The court unanimously rejected the petition, pointing to New Mexico precedent that an amendment will be upheld as valid “if all the subjects or items of change contained in the amendment are germane to one general object or purpose.” The court reasoned that the changes in Amendment 1 met this standard and analogized its contents to a similar case in which the court declined to invalidate an amendment that made multiple changes to the selection, retention, and qualifications of public officials.
Whether a similar amendment would survive a single-subject challenge in another court is unclear. There’s a lack of uniformity in the tests applied by state courts. For instance, the Utah Supreme Court acknowledged that “[t]here is no constitutional restriction as to the scope or magnitude of the single subject of a legislative act.” Briffault’s review of the tests applied by different state supreme courts revealed a number of different tests — such as whether the parts of a single bill are “rationally related,” share a “unifying principle,” or “relate, directly or indirectly, to the same general subject and have a mutual connection.”
Adding to the lack of clarity and uniformity, some courts struggle to consistently apply their test. As summarized by Briffault, the Oklahoma Supreme Court “invalidated a law authorizing a single state agency to incur debt to finance three different projects, and then a few years later upheld a law authorizing a different state agency to issue bonds to finance four different projects — both times without dissent.”
The upshot is that the New Mexico Supreme Court is not alone in relying extensively on the facts underlying a single-subject dispute rather than on a clear, broadly applicable interpretative framework. Though state courts vary in the level of deference paid to legislative action, they collectively have yet to determine how best to distinguish the undemocratic combination of disparate provisions into a single act — known as “logrolling” — from the sort of dealmaking and compromise that characterize deliberative bodies.
Former Oregon Supreme Court Justice Hans Linde wrote that the only way to end the status quo, which he described as “continual case-by-case decisions under standards so meaningless that it is difficult to avoid ad hoc . . . reactions to the merits of individual measures,” is to either replace the single-subject rule or supplement it with a “formula that sets out some concrete goals or operational directives.” In particular, Linde called on courts to rely on the intended purpose of single-subject rules — to limit the combination of individually unpopular provisions into a broader package likely to win majority support and to “avoid misunderstanding and concealment of the contents of an act” — in their application of single-subject rules. So far, though, state courts have refrained from fully adopting the interpretative approach advocated for by Linde.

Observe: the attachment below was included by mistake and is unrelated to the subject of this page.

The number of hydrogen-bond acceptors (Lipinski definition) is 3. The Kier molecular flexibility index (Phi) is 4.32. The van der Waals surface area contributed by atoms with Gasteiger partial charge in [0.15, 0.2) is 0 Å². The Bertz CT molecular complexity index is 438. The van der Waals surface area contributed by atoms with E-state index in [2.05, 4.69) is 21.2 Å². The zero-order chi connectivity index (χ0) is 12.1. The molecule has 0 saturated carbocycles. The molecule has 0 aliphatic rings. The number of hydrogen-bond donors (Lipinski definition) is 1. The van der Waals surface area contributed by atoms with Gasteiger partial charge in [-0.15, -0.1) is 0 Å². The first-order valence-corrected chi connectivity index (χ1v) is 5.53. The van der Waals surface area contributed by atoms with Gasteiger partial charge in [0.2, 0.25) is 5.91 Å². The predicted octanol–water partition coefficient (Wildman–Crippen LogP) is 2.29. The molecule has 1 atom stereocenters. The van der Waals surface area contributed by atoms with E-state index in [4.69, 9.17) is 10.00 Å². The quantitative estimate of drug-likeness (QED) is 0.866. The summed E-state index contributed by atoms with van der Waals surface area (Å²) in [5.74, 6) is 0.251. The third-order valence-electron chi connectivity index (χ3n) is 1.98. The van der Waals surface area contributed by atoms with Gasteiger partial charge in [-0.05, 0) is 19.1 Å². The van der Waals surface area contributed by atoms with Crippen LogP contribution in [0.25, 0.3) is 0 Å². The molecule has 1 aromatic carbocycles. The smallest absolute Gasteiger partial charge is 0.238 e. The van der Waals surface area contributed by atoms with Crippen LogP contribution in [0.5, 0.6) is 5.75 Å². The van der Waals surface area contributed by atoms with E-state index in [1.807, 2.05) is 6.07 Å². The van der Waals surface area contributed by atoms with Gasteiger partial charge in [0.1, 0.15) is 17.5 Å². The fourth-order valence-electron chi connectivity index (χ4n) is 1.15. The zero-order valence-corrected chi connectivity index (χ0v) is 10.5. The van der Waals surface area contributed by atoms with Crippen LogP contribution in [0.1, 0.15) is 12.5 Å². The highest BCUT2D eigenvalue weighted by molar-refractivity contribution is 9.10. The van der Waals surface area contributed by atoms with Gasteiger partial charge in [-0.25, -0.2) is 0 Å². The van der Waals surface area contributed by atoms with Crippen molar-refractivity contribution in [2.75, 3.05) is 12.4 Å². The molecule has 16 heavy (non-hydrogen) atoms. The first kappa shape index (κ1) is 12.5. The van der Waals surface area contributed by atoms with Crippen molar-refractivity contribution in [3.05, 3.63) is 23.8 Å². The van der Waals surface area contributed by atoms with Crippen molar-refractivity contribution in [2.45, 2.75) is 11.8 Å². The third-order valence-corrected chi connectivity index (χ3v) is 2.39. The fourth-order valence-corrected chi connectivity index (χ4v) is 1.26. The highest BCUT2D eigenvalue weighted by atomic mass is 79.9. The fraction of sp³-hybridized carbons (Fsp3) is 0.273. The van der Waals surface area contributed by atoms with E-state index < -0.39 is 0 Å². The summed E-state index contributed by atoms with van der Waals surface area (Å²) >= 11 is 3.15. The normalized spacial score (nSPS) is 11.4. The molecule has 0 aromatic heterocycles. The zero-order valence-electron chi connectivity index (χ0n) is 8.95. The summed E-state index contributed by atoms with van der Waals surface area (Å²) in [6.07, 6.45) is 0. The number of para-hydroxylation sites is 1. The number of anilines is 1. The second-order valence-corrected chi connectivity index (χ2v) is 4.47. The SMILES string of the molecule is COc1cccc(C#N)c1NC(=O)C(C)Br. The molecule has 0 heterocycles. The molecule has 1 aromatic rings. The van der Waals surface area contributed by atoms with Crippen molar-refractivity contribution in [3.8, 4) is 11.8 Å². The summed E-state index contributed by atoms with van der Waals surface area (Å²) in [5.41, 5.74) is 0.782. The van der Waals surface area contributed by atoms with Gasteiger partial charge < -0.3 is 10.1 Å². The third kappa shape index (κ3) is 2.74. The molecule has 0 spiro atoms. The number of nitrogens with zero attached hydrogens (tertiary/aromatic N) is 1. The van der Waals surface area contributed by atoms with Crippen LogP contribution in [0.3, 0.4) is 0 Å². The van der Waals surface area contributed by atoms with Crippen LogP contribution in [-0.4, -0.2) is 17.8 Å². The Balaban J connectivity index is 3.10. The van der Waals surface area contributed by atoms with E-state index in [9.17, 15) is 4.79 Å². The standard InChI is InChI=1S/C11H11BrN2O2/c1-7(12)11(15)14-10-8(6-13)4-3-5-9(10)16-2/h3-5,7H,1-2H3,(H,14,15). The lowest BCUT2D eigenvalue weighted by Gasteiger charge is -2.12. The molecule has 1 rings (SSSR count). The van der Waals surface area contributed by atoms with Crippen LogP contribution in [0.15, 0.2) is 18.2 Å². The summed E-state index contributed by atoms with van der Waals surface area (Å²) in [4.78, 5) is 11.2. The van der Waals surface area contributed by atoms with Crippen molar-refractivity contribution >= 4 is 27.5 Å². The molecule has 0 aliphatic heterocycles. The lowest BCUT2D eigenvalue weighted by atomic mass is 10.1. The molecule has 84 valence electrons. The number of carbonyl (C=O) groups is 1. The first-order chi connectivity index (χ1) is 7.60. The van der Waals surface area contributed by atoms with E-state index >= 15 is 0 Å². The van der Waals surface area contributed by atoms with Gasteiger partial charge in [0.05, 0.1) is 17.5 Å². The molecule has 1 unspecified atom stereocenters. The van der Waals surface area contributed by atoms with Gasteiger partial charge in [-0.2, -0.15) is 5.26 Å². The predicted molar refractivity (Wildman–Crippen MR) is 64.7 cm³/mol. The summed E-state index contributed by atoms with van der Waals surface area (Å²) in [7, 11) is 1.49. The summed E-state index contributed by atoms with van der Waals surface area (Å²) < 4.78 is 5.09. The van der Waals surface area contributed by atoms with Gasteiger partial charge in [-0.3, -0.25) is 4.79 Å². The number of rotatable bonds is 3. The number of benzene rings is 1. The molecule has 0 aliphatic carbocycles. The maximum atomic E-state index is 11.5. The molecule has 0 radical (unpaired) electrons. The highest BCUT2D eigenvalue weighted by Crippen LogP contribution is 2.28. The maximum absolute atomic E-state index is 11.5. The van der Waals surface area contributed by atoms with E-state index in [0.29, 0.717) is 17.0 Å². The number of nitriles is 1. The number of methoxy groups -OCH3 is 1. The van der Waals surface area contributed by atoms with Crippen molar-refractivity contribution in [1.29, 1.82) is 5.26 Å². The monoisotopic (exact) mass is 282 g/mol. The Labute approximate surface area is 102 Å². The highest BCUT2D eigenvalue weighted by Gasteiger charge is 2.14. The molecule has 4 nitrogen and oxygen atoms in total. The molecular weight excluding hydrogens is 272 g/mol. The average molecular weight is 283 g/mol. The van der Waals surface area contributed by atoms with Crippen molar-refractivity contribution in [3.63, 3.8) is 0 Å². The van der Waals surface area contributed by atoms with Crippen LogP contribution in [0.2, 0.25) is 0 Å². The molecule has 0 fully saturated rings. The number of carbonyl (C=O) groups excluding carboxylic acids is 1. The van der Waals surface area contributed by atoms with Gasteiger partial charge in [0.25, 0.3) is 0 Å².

Whether courts will soon heed the former justice’s call for reforming single-subject jurisprudence remains to be determined. However, the New Mexico Supreme Court’s recent decision suggests that indeterminacy continues to define this area of state constitutional law.
In the void left by state courts, there’s room for the legal community to advance new interpretations of single-subject rules via legal scholarship or even clarifying legislation or amendments. This engagement is all the more necessary given the stakes — left unenforced, undemocratic efforts to push through unpopular proposals may go unchecked by state courts hesitant to enforce an inadequately defined single-subject rule.
Kevin Frazier will join the Benjamin L. Crump College of Law at St. Thomas University as an assistant professor in the next academic year. He currently serves as a clerk on the Montana Supreme Court.